Mrs Napolitano’s starting point for approaching the issue was the question of physical borders, and where they are to be found in Europe.
Speaking from the US perspective, she cited the Rio Grande on the US- Mexican border as an example, but made lear that neither these kind of natural obstacles, nor artificial fortifications were enough to address mass migration towards the more prosperous areas of the world like the US or the EU.
When people reach the physical border it is already too late. What is needed instead, is an international response to the root causes of mass migration.
In instances were a lot of immigrants come to a country within a very short period of time, political backlash and regulatory responses are to be expected. This was the case at least three separate times in US history. During the 19th century migration of Germans to the US, in the early 20th century when Irish and Italians came in large numbers, and during the great Chinese immigration wave which led to the Chinese Exclusion Act.
Eventually all of these minorities integrated successfully.
In the late 1990s, during the presidency of Bill Clinton, Latin American immigration reached an unprecedented peak, with as many people streaming to the US, as are now arriving in Europe.
Part Mexican economic migrants, part political refugees from central America, the new wave of immigrants presented the US with serious problems. The wall put in place by president Clinton ultimately proved ineffective as the migrants simply rerouted through Arizona.
Working from this experience, Mrs Napolitano shared three observations about the European crisis:
1. Europe has no clear natural border and, in any case, absent international cooperation there will be problems to uphold any physical border
What Mr Trump is proposing in the US to fix the migration issue is not a strategy but a political soundbite. „You show me 10 foot wall and I show you a 12 foot ladder“, she said.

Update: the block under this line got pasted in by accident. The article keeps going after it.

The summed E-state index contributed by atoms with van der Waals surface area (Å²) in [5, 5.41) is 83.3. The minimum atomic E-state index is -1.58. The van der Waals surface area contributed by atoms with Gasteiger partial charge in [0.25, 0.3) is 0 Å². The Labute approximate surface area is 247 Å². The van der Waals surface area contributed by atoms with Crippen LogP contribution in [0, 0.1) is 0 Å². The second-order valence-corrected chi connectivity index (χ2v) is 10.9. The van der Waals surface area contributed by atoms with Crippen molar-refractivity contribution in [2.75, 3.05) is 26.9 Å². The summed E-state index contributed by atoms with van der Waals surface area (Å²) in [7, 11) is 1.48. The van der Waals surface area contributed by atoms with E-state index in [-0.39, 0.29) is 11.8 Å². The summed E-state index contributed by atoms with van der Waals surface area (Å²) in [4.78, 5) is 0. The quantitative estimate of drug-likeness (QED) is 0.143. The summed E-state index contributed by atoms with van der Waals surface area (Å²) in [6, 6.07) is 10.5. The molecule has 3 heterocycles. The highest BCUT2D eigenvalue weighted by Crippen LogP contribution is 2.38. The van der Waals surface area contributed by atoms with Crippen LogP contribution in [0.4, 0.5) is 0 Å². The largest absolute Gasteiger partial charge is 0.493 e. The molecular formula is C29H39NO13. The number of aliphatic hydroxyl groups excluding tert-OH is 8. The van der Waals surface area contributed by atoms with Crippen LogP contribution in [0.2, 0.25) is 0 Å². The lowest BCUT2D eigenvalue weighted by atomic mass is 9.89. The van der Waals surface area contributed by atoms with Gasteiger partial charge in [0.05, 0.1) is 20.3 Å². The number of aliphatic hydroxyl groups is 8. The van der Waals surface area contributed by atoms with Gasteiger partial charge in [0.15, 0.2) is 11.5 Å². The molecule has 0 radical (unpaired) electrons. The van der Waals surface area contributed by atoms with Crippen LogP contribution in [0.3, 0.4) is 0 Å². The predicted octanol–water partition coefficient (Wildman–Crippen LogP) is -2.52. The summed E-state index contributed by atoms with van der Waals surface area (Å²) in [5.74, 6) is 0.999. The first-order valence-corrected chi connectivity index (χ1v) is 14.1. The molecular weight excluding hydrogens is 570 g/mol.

What fortified borders can do, however, is put states in control of the situation. “This is the proper role of infrastructure“. It is meant to ensure transparency about who is entering the EU.
2. Confusion between immigration policy and security policy.
Confounding the two has very serious implications. This is happening right now in Europe with ISIS, and happened before in the US with the War on Drugs and the War on Terror.
But immigration policy cannot ensure the safety of the citizens. With thousands of people crossing the border each day, it is very difficult to identify bad actors. Instead what is needed is an approach that monitors virtual borders. This means a sharpened focus on data sharing, inter agency cooperation, and more recources to law enforcement.
3. Europe immigration will not be solved without stability in Syria, Libya, North Africa.
In the end this requires an international approach to address the root causes of migration, rather than just a short term fix aimed at keeping people out.
How to manage integration?
There needs to be a process in place that ensures everybody coming is vetted and that clears up what kinds of services arrivals an expect. Furthermore the question needss to be solved how migrants are evenly distributed across Europe, and who pays for what. Finally, everything must be done in a way that the European people feel is fair, with everybody chipping in.
Mrs Napolitano closed by praising Germany’s courageous leadership role but made clear that Europe now had to figure out who can stay, who will be turned back, how to manage the integration of those already here.